Media Query & Asset Downloading Tests

When you’re building a responsive site, there will undoubtedly be times when you need to change a background image, or when you need to hide an image for a specific resolution range. Unfortunately if you’re not careful, this can lead to multiple images being downloaded even when they aren’t being used. A few people—including Jason Grigsby, Greg Rewis and Aaron Mentele—have done some excellent testing about how images are downloaded when media queries are involved. So far, the tests have been conducted using manual methods. There is absolutely nothing wrong with that, but I wanted to find a way to make the testing more automated so that a wider group of people could contribute to the test results.

To that end, I’ve hacked together a few tests (using Jason’s tests as a starting point) that store their results in Browsercope. The test is fairly simple. For each test case, I check to see if the background image (or content image) has been loaded by checking the image.complete property. The property (which appears to be well supported) returns true if the image has been  requested and downloaded, and false otherwise. So, if I want to see if image2.png has been downloaded, my code looks like this:

Early results

It’s early, but already a few trends (some interesting, some less so) are emerging:

  • Setting an image to display:none won’t stop the image from downloading (see test 1). So don’t do it. We already knew this, but the tests are reinforcing it.

  • The same goes for setting an element to display:none: the background will still be downloaded by everybody (see test2).

  • Setting the parent object to display:none, however, does work pretty consistently (see test 3). It looks like Fennec still downloads the image, but Android, iOS and Opera won’t.

  • Downloading behavior for a simple cascade override is pretty inconsistent (see test 4). However, setting background images within a media query and then overriding seems to work pretty well (test 5). Fennec is a little eager again, but Android, iOS, Opera and the Kindle only download what’s needed.

Finally, my favorite nugget of information so far pertains to Opera Mobile. Opera, as it turns out, is darn clever. Instead of using the parser to trigger resource downloading, they use layout code. This means that since they have information about viewport size and visibility settings, they can be much more selective about which resources they download. So, for example, if an element is outside the viewport then the background image doesn’t have to be downloaded on page load.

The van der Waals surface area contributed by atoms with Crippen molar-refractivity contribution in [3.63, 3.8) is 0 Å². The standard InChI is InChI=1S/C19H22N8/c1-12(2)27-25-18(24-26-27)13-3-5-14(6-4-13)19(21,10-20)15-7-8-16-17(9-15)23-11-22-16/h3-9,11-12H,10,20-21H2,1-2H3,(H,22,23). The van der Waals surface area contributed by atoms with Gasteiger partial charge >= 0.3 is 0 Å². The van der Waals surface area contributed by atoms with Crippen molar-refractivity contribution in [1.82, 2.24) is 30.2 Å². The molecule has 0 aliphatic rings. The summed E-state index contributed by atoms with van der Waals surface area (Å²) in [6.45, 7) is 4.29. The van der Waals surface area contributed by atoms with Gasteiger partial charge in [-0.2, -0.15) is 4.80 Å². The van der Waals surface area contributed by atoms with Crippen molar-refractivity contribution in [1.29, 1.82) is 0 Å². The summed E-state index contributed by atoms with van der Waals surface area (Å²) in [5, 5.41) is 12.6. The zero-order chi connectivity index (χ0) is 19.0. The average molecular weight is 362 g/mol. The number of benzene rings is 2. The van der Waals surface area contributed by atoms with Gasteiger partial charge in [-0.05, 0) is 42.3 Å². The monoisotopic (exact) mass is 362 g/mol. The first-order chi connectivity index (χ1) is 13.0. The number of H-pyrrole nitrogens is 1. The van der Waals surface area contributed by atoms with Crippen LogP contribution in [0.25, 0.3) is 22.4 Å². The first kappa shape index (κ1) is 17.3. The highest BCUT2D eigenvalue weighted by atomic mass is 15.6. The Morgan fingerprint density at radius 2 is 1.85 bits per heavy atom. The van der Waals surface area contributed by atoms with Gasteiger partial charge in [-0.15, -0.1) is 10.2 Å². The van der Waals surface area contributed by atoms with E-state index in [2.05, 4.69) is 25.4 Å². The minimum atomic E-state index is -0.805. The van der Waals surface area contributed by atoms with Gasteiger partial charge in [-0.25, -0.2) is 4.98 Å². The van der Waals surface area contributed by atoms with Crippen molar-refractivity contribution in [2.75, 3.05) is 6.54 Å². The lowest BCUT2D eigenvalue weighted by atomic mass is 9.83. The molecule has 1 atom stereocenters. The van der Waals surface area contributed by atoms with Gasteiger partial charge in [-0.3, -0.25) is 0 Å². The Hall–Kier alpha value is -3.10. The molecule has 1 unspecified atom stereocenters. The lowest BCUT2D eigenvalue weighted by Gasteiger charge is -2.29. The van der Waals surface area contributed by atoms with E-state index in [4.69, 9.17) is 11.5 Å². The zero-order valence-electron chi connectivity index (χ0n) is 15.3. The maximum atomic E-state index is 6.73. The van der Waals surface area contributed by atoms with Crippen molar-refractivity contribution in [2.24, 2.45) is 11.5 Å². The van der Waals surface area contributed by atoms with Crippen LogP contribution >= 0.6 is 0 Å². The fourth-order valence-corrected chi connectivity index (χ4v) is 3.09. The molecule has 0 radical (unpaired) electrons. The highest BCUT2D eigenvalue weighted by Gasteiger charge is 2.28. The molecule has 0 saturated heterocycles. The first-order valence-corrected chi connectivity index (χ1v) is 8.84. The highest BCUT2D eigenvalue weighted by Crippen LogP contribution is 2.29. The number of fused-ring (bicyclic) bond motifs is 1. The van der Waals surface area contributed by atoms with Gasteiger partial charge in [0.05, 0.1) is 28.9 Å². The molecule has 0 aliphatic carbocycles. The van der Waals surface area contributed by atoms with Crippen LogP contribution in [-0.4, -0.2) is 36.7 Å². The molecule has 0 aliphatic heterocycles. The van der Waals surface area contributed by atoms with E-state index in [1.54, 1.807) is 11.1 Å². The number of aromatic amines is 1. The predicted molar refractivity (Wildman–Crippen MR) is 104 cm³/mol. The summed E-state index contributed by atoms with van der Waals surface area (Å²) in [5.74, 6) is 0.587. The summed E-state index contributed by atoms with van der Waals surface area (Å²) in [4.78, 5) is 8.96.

When I talked to Ola Kleiven of Opera about this optimization, he said that Opera used to implement the same behavior on Opera for desktop prior to 11.60 but had to pull it due to compatibility reasons. Developers were relying on things like the load events of these images, so when they didn’t load in Opera, things would break. It’s too bad: it’s an interesting and effective optimization method. I would love to see this behavior implemented cross-browser, but as an opt-in feature (maybe a meta tag or something could trigger it).

Thanks to everyone who has already been testing—it’s been fun to watch the results come in! If you haven’t run the tests yet and you’ve got a few minutes, please do. Once the number of results gets to a nice level, I’ll post a more detailed follow-up about which browsers behave in what ways. I’ll also include any interesting findings in the book.

In the meantime, feel free to fire up the tests on any and all devices you have. If you think of another test you would like to see added, or see a potential issue with the test, let me know. One of the benefits of automating the test results is that it should be very easy to add new tests and quickly get broad results.